3 IRA Rules You Should Know by Heart

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Saving for retirement is essential for your long-term financial security, and individual retirement accounts can help you take advantage of tax-saving opportunities with your retirement assets. IRAs are easy to open, and can get you on the path toward retirement security quickly and simply; but there are some rules that you have to keep in mind when considering an IRA. Below, we’ll look at three of the most-important rules governing IRAs, with a brief explanation to bring you up to date about what you need to know.
Rule 1: To contribute to an IRA, you need to have compensation income.

Most people understand that there are dollar limits to the amount that you can contribute to an IRA. For 2016, those limits are $5,500 for those younger than age 50, and $6,500 for those 50 or older. However, what some people don’t know is that you can’t contribute to an IRA at all if you don’t have what the IRS considers to be income in the form of compensation. If your compensation is less than the limits above, you can only contribute the amount of your compensation.

Specifically, the IRS considers wages, salaries, commissions, and self-employment income to be included within the definition of compensation. In addition, compensation includes any taxable alimony and separate maintenance payments you receive under legal decrees. It also includes nontaxable combat pay for members of the U.S. Armed Forces.

However, compensation does not include several other types of income. Rental income, interest, and dividends don’t count, nor do pension and annuity income. Deferred compensation from past years is not allowed to be the basis for an IRA contribution, and passive partnership income isn’t permitted if you don’t provide services that are material to producing income for the partnership. With the exception of qualified combat pay, nontaxable earnings don’t generally count as compensation.
Rule 2: There are big differences between traditional and Roth IRAs.

There are two main types of IRAs: traditional and Roth. Traditional IRAs allow you to claim a tax deduction for your contributions, but the withdrawals you make in retirement are taxed as ordinary income on your tax return. Roth IRAs don’t give you a contribution deduction, but qualified withdrawals in retirement are tax free.

Income limits apply to when traditional IRA contributions are deductible, and different income thresholds can disallow Roth IRA contributions entirely. Traditional IRAs also require that you take minimum distributions once you reach age 70-1/2, while Roth IRAs have no required minimum distribution at all.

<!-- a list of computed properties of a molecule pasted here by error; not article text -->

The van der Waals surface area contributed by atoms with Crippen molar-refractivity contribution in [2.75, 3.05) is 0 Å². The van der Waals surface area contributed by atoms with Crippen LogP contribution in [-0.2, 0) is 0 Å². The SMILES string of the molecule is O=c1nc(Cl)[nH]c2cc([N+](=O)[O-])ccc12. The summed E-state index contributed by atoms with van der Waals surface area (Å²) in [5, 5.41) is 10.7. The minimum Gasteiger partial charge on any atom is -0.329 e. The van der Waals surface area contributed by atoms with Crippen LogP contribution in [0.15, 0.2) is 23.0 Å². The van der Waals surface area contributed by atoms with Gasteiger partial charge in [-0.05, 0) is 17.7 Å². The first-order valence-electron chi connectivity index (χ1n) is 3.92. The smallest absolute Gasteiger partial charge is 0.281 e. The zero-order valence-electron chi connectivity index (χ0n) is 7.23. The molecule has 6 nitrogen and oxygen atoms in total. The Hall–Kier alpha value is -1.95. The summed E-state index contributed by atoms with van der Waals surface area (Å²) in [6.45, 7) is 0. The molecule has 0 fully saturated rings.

As a guideline, Roth IRAs tend to be more attractive to those currently in low tax brackets, while traditional IRAs look better to those in high tax brackets. However, generalizing can be a mistake, and every particular situation requires close examination to determine which type of IRA is the best.
Rule 3: Don’t make mistakes moving your IRA money around.

One pitfall that many retirement savers fall into happens when it comes time to move their IRA money to a new account. The safest way to move money from one IRA to another is by what’s called a direct transfer, where the two financial institutions move the money directly without it ever coming into your hands.

The slightly riskier method of moving IRA money is known as a rollover. With this method, your current financial institution sends a check to you with your IRA money, and you then have 60 days to deposit that money with your new financial institution. If you do so, the move is treated as a tax-free rollover. However, a couple of complications often occur with rollovers.

First, your current financial institution will often withhold taxes from the check it sends you. If you don’t redeposit the full amount — including what the company withheld — then the part you didn’t redeposit will be treated as taxable, and come with penalties if you’re not yet age 59-1/2, and don’t qualify for an exception.

The other challenge is that you’re only allowed to do one rollover every 12 months. Try it more often, and the subsequent rollover will be treated as taxable — even if you redeposit it within the 60-day time period.

IRAs can be extremely useful ways to save for retirement. But you have to make sure you follow the rules. By keeping these and other IRA rules in mind, you’ll be able to use these tax-favored retirement accounts to maximum advantage.

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